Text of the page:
I read this book when I was 11 and loved it. It's about this immigrant girl making a life for herself in the new world. Through ups and downs, including a fire at the factory she works at, she learns what she needs to do. Being a strong woman, she perserveres. <BR/><BR/>This book is mainly for children ages 12+, but is okay for 11 year olds. (I was freaked out at the end. If you don't like sad books, don't read this one.)

    1 out of 1 people found this review helpful.

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  • Anonymous

    Posted July 9, 2008

    A reviewer

    I cried so much in this book. I've read it three times now and I love it every time. The issue is sad, but the story is wonderful, inspiring, and it captures your attention. You want to help Rose and you cry for her. I LOVE this book!

    1 out of 1 people found this review helpful.

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  • Anonymous

    Posted September 24, 2014

    May I Rp?

    I saw the ad, and, well, I'd like to Rp Cinderkit. It's alright if she's taken... I'll Rp Barkkit if he isn't taken, or really any of the remaining ones. I've got great grammar, Mountain Time, and am a creative poster. I hardly ever post "Licks a paw", or "Sits, bored."
    <p>
    So back to the question, May I Rp a kitten?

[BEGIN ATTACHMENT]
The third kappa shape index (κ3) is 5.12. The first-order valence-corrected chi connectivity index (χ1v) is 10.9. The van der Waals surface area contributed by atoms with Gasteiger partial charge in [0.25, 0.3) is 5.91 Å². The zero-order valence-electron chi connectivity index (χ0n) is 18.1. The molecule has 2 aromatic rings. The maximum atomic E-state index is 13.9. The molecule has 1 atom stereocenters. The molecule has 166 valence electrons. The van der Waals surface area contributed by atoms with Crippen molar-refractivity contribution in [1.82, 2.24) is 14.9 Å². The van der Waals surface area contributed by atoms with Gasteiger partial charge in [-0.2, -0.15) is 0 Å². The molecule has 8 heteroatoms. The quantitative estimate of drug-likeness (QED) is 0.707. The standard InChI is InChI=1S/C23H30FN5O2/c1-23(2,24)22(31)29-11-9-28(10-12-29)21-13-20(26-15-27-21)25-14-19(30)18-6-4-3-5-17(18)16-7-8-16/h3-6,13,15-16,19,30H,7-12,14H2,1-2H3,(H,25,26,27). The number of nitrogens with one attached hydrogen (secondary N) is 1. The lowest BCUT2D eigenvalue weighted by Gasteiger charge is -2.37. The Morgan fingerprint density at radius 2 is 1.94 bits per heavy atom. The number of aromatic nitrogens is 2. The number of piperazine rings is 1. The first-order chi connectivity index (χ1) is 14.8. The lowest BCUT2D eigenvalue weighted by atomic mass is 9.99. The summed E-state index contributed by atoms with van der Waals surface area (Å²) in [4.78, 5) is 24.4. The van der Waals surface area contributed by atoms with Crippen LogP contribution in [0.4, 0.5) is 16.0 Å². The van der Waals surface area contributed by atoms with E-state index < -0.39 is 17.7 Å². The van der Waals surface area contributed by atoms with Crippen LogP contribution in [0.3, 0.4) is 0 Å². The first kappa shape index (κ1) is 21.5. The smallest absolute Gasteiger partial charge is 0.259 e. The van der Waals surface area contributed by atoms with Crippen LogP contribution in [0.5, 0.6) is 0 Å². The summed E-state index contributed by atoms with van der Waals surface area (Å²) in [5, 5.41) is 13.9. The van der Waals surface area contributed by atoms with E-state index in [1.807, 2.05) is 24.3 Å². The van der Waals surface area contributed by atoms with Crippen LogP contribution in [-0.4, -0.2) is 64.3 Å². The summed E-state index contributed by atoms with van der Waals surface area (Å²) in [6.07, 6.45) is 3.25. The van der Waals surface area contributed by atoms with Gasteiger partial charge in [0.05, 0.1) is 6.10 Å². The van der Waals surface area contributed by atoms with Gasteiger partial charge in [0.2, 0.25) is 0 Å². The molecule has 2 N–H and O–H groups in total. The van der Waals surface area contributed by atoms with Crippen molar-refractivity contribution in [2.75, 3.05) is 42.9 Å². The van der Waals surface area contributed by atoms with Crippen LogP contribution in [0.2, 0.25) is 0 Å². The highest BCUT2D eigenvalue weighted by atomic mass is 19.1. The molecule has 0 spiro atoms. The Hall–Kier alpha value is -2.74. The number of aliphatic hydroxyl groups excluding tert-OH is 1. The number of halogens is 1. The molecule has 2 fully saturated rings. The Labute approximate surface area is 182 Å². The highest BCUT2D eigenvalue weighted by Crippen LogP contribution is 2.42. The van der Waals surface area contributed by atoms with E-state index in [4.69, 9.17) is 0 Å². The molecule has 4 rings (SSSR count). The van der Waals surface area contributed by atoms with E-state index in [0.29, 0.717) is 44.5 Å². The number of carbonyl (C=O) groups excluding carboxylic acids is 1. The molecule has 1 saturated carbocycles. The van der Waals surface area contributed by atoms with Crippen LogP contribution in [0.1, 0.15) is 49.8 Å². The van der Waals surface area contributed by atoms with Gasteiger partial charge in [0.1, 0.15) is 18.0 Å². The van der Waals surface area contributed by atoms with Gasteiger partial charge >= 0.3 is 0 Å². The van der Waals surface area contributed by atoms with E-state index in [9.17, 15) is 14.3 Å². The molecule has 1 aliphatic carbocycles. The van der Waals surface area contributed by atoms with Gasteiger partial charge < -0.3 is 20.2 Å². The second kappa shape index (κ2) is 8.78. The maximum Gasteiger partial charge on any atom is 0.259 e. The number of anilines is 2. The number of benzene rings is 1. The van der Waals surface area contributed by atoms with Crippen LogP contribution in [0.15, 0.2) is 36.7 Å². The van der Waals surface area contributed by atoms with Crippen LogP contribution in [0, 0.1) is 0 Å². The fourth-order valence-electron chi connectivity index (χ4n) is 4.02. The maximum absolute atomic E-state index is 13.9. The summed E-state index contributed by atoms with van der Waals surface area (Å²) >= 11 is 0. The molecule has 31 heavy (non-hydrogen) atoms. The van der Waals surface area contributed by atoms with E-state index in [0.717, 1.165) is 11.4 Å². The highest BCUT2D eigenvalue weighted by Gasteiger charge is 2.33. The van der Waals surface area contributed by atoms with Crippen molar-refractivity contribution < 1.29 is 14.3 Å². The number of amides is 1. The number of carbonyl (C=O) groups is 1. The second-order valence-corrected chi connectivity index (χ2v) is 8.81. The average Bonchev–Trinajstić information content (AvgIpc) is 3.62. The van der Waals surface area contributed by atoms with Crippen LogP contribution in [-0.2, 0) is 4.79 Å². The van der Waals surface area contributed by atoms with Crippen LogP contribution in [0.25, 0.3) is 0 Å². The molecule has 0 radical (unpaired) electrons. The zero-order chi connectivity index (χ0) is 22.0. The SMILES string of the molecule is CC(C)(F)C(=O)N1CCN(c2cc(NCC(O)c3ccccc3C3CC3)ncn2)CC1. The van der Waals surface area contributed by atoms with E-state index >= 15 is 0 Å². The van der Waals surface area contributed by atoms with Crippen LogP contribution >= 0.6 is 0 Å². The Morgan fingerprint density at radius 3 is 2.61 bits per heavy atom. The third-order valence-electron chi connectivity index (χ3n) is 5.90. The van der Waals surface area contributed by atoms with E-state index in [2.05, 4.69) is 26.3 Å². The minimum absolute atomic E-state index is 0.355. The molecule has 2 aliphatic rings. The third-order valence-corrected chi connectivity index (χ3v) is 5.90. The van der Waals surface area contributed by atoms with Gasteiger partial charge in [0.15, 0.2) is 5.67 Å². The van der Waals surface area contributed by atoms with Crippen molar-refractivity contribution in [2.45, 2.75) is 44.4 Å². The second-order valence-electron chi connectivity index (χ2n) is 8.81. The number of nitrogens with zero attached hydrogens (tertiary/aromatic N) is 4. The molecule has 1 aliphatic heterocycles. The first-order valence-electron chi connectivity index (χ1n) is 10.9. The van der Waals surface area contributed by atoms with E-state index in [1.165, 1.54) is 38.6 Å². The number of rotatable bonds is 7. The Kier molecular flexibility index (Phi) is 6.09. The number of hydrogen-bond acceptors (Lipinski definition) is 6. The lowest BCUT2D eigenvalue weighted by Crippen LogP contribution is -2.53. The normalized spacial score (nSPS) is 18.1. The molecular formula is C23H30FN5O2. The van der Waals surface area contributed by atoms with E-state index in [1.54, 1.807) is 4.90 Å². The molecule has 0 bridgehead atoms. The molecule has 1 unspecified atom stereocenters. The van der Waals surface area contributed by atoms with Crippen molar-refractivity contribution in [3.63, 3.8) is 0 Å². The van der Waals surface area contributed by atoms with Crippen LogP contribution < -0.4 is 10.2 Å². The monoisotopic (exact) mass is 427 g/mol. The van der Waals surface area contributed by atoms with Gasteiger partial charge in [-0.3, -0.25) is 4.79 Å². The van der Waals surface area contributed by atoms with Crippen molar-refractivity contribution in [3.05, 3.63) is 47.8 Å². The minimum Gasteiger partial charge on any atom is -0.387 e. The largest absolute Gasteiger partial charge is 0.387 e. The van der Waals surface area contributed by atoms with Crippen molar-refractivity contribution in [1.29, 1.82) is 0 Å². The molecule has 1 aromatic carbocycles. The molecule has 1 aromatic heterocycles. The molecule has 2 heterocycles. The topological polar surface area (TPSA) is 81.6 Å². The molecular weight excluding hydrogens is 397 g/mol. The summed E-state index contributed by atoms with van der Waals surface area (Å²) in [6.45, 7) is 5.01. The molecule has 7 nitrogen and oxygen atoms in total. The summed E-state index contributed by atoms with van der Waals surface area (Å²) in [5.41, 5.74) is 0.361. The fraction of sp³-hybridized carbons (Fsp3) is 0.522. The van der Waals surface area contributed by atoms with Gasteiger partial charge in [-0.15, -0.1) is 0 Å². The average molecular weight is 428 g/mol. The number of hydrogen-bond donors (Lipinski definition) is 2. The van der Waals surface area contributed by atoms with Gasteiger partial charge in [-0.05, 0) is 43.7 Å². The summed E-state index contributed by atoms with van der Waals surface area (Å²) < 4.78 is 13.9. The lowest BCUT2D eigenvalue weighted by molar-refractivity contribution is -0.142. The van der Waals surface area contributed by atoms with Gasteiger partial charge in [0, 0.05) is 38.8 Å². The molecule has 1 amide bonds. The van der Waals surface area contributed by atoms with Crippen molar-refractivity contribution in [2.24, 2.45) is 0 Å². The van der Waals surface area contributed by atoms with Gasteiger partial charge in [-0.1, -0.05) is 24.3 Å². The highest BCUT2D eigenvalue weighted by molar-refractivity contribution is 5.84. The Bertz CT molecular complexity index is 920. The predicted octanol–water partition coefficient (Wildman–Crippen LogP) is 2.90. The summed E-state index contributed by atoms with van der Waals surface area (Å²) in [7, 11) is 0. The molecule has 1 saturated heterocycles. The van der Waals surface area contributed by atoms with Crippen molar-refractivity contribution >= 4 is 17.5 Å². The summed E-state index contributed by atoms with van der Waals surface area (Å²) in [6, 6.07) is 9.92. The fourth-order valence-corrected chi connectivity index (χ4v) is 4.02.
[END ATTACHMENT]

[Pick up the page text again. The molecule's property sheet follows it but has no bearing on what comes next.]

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  • Anonymous

    Posted September 24, 2014

    To below

    Actually, you can rp both if you want. ~Spottedwing

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  • Anonymous

    Posted September 21, 2014

    Was this review helpful? Yes  No   Report this review
  • Anonymous

    Posted September 21, 2014

    Blaze

    Sleeps in the wet ground.

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  • Anonymous

    Posted September 22, 2014

    Flameheart

    Will someone post a add?

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  • Anonymous

    Posted September 14, 2014

    TO CLAN EXTREEMELY URGENT

    B&N are not letting people post reviews not even normal ones i am in a rebellion to stop them if you want to join put a capital y next to your name if you dont then put a capital n also i dont care if you dont believe me

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  • Anonymous

    Posted September 20, 2014

    Lilywolf to Ashclan - The Blizzard (READ!)